Pearl Jam frontman’s 1927 truck parade-ready
Pearl Jam lead singer Eddie Vedder once wrote a song titled “Go” about his pickup truck. Maybe he can tweak it a bit for his firetruck.
A gift from actor Sean Penn to his longtime friend Vedder, the fully-restored 1927 American La France firetruck is now a fixture at the Ferry County Auto and Truck Museum, about 100 miles northwest of Spokane.
Bob Whittaker, a Ferry County resident and a manager in the music business, said he has known Vedder for upward of 20 years and encouraged him to lend the firetruck to the museum.
“He was struggling with where to store it and I suggested the Ferry County Car and Truck Museum,” Whittaker said. “It was too good of an item to be mothballed or hidden away in some storage facility or garage somewhere.”
Vedder, who is in the middle of a nationwide solo tour, agreed and paid for the truck to be shipped to the museum earlier this month.
Museum President Larry Lembcke said the truck is now the oldest of the museum’s three firetrucks.
“We can use it in parades and stuff like that,” Lembcke said. “It’s completely restored.”
The museum, which is only open weekends in the summer and in winter by appointment, features about 120 vehicles and other antiques. Located off Highway 21 about 17 miles north of Republic, Lembcke said the museum is free to visitors but is struggling to keep it that way.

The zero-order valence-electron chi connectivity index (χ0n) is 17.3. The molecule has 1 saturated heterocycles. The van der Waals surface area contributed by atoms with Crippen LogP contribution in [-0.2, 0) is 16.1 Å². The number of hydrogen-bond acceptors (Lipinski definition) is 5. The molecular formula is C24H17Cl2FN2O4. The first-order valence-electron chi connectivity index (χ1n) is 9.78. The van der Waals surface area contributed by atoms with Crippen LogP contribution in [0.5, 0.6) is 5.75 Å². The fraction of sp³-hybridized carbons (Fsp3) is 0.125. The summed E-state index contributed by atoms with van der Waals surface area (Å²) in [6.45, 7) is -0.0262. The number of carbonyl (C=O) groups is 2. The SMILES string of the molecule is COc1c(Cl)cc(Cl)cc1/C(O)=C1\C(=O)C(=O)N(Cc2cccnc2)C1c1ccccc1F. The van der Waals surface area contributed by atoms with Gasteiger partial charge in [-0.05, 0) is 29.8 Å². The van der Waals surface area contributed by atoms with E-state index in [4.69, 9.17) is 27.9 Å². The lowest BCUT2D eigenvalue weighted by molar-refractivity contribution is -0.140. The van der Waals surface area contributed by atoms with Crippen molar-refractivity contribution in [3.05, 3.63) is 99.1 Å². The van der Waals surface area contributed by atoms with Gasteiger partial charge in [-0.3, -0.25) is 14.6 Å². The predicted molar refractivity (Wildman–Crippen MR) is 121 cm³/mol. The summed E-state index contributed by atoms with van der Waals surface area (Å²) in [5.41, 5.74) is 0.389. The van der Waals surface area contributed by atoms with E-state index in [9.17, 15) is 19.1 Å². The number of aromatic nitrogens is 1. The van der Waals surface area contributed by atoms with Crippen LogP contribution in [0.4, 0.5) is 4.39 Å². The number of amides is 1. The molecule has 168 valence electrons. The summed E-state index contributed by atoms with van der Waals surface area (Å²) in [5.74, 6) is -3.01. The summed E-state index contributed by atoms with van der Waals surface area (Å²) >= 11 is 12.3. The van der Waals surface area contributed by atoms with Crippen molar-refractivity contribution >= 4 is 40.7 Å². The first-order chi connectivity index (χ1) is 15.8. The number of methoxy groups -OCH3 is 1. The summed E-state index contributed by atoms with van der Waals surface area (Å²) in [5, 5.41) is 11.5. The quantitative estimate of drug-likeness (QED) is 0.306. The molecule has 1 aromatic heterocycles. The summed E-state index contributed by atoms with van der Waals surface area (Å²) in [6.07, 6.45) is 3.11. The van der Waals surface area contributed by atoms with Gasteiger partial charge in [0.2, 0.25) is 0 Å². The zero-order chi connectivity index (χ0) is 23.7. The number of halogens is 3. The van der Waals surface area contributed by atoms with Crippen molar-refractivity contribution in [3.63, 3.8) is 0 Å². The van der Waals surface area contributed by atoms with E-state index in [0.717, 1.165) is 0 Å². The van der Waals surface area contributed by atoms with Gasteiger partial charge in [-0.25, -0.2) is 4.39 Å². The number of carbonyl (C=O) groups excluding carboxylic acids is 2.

He said donations pay for the biggest expense, the upkeep of the facility. All the staff members are volunteers.
Lembcke said they are hoping Vedder’s truck will bring some new visitors and donations to the museum.
This isn’t the first time Vedder has used his rock stardom to help his friend’s small Washington town.
Whittaker, who serves as president of a county organization to build recreational trails, said Vedder donated a signed ukulele, which the group auctioned off for a fundraiser. The instrument sold for $17,000 on eBay.
“He’s really supporting trying to help out little underdog Ferry County up here and get us some tourism,” Whittaker said.
sponsored According to two 2015 surveys, 62 percent of Americans do not have enough savings to handle an unexpected emergency, much less any long-term plans.